But.

That said.

Paul Pogba was the best player at Manchester United last season.

Maybe not for all of the season (his form took a nosedive once Zinedine Zidane returned to Real Madrid in March), but, for a little bit, there was a spell where the Frenchman looked like the best player in the Premier League. Netting five goals and five assists in the first six weeks of the interim Ole Gunnar Solskjaer, Pogba went from the virus in the Manchester United dressing room to the antidote to their attacking woes. Forget Graeme Souness, don’t get too bogged down in how many of his goals were penalties and try to remember those 11 weeks at the start of the year where Pogba was total in his powers. Pogba playing at his best is one of the best central midfielders in the world, a phenomenon who occasionally blurs the realms of football fact and fiction.

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There’s this thing Pogba does every now and again where he grabs the ball near the middle of the centre circle, takes two strides and then appears on the edge of the penalty box. You watch him do it and it feels like a film director has used a jump cut and skipped 5 ahead seconds; you shouldn’t be able to cover that much space in so little time, but Pogba does it as if it’s nothing.

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There’s another thing Pogba does every now and again with his passing where he looks as if he’s switched the gravity off. The difference between an average midfielder and a good one is the amount of passes they can do. The difference between a good midfielder and a great one is their imagination – maybe they can play it short and thread the needle, but maybe they can thwack it on the half volley, completely redirect the play and get their full-back moving. It’s even better when a player has a low haircut, as you can see the veins in their head pulse and the cogs in their brain spin: “35 yard pass on the half volley? Yeah no problem, mate.”

Some Premier League players get it from A to B. Pogba passes as if he’s trying to warp through the time continuum.

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It’s probably not going to work out between Paul Pogba and Manchester United. The prodigal son doesn’t enjoy life at Old Trafford as much we wanted him to. Throughout the 18-19 season, and much of the summer, the Frenchman has hinted at going to either Real Madrid, or back to Juventus. Paul Pogba strikes you as a man who wants to do what’s best for Paul Pogba. He has a mission to make good on. That’s ok. For a bit it looked like what was best for Pogba was coming back to United and turbo charging our midfield. Now it looks like the best thing for Pogba is to leave United and spend the rest of his peak years at a club so he can win a Champions League medal. That’s fine. Winners want to win things and Pogba defines himself as a winner.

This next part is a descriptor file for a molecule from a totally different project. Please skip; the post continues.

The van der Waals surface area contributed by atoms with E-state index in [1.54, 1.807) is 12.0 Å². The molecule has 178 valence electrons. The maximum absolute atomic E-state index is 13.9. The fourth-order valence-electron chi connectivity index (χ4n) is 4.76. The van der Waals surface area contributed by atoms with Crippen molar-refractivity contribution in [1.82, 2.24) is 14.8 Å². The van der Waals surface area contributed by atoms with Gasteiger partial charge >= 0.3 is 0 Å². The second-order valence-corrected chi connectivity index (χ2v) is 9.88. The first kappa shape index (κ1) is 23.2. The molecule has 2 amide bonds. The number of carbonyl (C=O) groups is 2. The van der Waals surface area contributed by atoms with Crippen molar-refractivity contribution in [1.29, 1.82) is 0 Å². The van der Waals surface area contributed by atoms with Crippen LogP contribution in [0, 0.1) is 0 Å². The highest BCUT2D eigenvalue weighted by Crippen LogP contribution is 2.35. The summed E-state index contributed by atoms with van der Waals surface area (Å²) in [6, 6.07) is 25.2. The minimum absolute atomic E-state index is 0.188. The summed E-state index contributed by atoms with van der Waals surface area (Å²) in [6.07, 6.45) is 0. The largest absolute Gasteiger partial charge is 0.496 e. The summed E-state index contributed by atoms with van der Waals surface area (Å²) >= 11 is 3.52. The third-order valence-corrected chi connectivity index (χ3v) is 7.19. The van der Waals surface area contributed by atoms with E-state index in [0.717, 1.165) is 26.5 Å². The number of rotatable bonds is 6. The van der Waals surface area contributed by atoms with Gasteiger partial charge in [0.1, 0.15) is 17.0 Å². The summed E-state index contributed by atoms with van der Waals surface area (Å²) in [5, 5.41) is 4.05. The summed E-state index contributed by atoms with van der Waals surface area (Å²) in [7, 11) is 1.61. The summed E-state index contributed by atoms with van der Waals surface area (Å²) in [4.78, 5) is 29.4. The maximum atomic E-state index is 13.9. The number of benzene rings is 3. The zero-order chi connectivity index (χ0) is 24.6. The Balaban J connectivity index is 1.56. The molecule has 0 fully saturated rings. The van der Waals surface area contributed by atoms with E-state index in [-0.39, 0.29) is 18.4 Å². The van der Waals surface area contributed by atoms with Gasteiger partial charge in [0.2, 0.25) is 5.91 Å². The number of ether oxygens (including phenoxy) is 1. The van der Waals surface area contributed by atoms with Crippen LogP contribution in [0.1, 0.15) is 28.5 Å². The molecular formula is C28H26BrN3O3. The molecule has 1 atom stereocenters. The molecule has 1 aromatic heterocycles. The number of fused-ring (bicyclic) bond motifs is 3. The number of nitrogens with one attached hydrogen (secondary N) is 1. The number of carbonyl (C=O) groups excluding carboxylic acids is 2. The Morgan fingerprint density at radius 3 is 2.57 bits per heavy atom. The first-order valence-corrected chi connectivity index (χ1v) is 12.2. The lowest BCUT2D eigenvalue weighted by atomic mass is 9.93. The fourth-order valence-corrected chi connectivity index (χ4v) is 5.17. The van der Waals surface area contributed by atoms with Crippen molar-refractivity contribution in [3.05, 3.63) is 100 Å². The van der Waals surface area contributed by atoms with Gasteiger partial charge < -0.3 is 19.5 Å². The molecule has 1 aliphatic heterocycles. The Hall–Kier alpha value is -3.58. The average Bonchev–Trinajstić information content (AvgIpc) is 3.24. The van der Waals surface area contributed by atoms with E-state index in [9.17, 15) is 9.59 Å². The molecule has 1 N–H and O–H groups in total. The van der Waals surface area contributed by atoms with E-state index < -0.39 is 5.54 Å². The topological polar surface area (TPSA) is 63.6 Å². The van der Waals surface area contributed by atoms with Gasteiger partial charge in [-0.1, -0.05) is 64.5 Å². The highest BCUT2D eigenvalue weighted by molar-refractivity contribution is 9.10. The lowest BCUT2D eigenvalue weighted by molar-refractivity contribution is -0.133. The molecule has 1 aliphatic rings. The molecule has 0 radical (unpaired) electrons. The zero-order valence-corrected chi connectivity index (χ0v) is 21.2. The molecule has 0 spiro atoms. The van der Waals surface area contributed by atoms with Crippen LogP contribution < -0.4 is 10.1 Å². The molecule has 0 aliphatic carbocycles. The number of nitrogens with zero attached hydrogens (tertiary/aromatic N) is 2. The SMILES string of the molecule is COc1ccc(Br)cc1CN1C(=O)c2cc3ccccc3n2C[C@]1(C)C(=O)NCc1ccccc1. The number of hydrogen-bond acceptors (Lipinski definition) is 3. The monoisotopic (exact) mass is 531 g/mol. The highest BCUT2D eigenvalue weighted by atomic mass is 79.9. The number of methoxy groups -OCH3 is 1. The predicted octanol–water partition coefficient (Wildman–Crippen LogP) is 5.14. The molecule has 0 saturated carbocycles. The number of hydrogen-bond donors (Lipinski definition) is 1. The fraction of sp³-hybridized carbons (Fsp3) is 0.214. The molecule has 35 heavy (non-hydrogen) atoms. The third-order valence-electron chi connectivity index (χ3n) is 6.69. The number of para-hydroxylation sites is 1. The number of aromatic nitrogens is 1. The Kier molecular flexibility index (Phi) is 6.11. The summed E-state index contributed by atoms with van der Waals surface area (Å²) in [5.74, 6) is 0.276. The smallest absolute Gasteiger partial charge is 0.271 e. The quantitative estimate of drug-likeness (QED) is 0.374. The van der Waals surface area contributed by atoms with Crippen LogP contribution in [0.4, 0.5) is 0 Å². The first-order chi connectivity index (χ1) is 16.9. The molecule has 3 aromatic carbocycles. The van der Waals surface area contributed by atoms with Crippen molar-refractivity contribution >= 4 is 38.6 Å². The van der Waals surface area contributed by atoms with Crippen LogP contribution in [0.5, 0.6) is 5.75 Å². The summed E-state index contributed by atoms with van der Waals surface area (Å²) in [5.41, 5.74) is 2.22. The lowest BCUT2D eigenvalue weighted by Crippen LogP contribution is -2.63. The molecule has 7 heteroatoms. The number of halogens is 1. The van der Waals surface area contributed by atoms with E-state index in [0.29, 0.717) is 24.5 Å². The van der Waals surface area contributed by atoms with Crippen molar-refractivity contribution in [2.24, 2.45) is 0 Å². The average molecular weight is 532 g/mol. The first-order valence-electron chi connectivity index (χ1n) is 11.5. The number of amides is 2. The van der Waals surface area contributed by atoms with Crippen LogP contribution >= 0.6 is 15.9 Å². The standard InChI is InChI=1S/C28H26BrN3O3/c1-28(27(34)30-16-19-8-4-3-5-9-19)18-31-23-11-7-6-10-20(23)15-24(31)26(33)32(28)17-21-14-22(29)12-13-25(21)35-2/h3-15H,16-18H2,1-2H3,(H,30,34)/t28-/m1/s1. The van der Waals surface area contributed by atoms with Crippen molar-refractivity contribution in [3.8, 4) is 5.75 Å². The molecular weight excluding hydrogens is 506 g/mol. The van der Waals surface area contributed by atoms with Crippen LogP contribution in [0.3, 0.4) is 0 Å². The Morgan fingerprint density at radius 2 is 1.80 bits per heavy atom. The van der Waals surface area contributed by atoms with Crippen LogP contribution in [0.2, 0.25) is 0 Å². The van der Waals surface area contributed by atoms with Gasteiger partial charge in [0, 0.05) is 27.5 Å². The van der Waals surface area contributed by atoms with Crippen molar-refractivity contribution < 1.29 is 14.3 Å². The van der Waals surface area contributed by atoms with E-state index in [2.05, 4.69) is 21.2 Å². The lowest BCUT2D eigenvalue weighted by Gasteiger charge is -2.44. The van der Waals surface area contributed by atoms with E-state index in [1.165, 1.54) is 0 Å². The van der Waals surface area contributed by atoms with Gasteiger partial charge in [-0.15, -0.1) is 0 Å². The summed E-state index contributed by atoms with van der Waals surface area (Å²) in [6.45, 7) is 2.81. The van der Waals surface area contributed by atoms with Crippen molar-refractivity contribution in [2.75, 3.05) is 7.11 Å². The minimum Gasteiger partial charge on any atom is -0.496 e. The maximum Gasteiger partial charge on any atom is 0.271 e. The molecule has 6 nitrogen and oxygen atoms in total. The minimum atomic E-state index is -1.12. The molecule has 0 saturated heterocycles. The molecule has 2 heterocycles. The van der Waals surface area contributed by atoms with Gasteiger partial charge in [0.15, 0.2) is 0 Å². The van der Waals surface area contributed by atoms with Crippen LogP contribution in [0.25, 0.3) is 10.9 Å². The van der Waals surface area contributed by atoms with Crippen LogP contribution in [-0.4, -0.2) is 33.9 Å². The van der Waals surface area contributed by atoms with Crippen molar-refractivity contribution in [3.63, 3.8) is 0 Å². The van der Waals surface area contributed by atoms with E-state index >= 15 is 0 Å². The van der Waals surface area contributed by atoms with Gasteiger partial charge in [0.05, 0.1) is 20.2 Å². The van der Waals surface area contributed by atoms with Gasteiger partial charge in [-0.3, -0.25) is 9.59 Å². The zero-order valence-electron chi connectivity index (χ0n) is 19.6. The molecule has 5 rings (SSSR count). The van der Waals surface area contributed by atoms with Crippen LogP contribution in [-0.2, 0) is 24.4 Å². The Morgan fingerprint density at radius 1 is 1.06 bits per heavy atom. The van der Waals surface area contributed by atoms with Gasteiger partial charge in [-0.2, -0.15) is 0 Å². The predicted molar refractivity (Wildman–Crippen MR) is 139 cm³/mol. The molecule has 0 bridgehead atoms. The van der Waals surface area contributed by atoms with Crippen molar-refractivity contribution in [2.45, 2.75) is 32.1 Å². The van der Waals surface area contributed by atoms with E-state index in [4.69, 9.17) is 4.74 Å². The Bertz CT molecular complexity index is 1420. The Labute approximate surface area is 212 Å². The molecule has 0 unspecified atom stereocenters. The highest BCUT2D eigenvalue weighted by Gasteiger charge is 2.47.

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But, it would be a shame if the only accolades Pogba got at United were League Cup and Europa League medals (no the Community Shield does not count).

It would be a shame where Paul leaves and people think Mourinho and Souness were right about him.

It’d be a shame if Manchester United brought one of the most happy, fun loving footballers in Europe to Old Trafford, and then three years later he left under a cloud.

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Ok Paul, how about this?

Give us one more season. You at your total best. Ours at ours. 100% for 100% and let’s see how good we can go?